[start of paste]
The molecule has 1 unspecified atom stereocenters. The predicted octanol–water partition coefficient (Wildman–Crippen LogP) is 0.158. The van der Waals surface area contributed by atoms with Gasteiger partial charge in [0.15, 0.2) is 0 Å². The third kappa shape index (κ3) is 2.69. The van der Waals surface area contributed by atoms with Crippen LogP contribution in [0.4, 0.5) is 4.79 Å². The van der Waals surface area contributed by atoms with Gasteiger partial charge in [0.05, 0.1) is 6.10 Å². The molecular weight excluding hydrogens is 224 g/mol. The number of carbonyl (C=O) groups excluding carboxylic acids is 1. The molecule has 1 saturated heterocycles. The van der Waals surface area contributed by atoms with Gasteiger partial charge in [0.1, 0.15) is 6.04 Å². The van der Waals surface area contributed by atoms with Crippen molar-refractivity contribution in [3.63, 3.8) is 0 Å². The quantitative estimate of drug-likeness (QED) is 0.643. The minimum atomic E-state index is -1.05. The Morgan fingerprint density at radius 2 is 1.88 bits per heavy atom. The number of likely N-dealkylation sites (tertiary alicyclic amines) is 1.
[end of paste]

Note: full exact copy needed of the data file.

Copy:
The molecule has 1 unspecified atom stereocenters. The predicted octanol–water partition coefficient (Wildman–Crippen LogP) is 0.158. The van der Waals surface area contributed by atoms with Gasteiger partial charge in [0.15, 0.2) is 0 Å². The third kappa shape index (κ3) is 2.69. The van der Waals surface area contributed by atoms with Crippen LogP contribution in [0.4, 0.5) is 4.79 Å². The van der Waals surface area contributed by atoms with Gasteiger partial charge in [0.05, 0.1) is 6.10 Å². The molecular weight excluding hydrogens is 224 g/mol. The number of carbonyl (C=O) groups excluding carboxylic acids is 1. The molecule has 1 saturated heterocycles. The van der Waals surface area contributed by atoms with Gasteiger partial charge in [0.1, 0.15) is 6.04 Å². The van der Waals surface area contributed by atoms with Crippen molar-refractivity contribution in [3.63, 3.8) is 0 Å². The quantitative estimate of drug-likeness (QED) is 0.643. The minimum atomic E-state index is -1.05. The Morgan fingerprint density at radius 2 is 1.88 bits per heavy atom. The number of likely N-dealkylation sites (tertiary alicyclic amines) is 1.